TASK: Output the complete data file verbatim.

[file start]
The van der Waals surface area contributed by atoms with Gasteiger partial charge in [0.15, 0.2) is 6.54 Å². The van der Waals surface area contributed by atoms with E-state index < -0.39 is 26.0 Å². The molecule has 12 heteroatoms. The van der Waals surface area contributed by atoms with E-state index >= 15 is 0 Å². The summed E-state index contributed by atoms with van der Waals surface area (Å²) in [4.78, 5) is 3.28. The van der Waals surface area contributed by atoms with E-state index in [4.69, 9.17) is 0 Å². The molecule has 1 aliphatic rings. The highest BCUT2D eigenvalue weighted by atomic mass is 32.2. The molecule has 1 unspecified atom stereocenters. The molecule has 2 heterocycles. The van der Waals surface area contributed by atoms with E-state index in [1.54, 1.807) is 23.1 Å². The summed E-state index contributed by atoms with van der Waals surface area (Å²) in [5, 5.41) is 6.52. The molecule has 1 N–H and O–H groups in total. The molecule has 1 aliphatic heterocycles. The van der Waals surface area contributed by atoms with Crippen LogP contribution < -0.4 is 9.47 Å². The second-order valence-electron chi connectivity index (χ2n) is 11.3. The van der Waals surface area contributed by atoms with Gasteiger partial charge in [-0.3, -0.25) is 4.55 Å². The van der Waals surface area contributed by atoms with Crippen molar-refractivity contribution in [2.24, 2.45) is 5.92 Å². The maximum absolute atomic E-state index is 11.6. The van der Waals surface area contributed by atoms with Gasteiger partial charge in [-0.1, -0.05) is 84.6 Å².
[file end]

The van der Waals surface area contributed by atoms with Gasteiger partial charge in [0.15, 0.2) is 6.54 Å². The van der Waals surface area contributed by atoms with E-state index < -0.39 is 26.0 Å². The molecule has 12 heteroatoms. The van der Waals surface area contributed by atoms with E-state index >= 15 is 0 Å². The summed E-state index contributed by atoms with van der Waals surface area (Å²) in [4.78, 5) is 3.28. The van der Waals surface area contributed by atoms with E-state index in [4.69, 9.17) is 0 Å². The molecule has 1 aliphatic rings. The highest BCUT2D eigenvalue weighted by atomic mass is 32.2. The molecule has 1 unspecified atom stereocenters. The molecule has 2 heterocycles. The van der Waals surface area contributed by atoms with E-state index in [1.54, 1.807) is 23.1 Å². The summed E-state index contributed by atoms with van der Waals surface area (Å²) in [5, 5.41) is 6.52. The molecule has 1 N–H and O–H groups in total. The molecule has 1 aliphatic heterocycles. The van der Waals surface area contributed by atoms with Crippen LogP contribution < -0.4 is 9.47 Å². The second-order valence-electron chi connectivity index (χ2n) is 11.3. The van der Waals surface area contributed by atoms with Gasteiger partial charge in [-0.3, -0.25) is 4.55 Å². The van der Waals surface area contributed by atoms with Crippen molar-refractivity contribution in [2.24, 2.45) is 5.92 Å². The maximum absolute atomic E-state index is 11.6. The van der Waals surface area contributed by atoms with Gasteiger partial charge in [-0.1, -0.05) is 84.6 Å².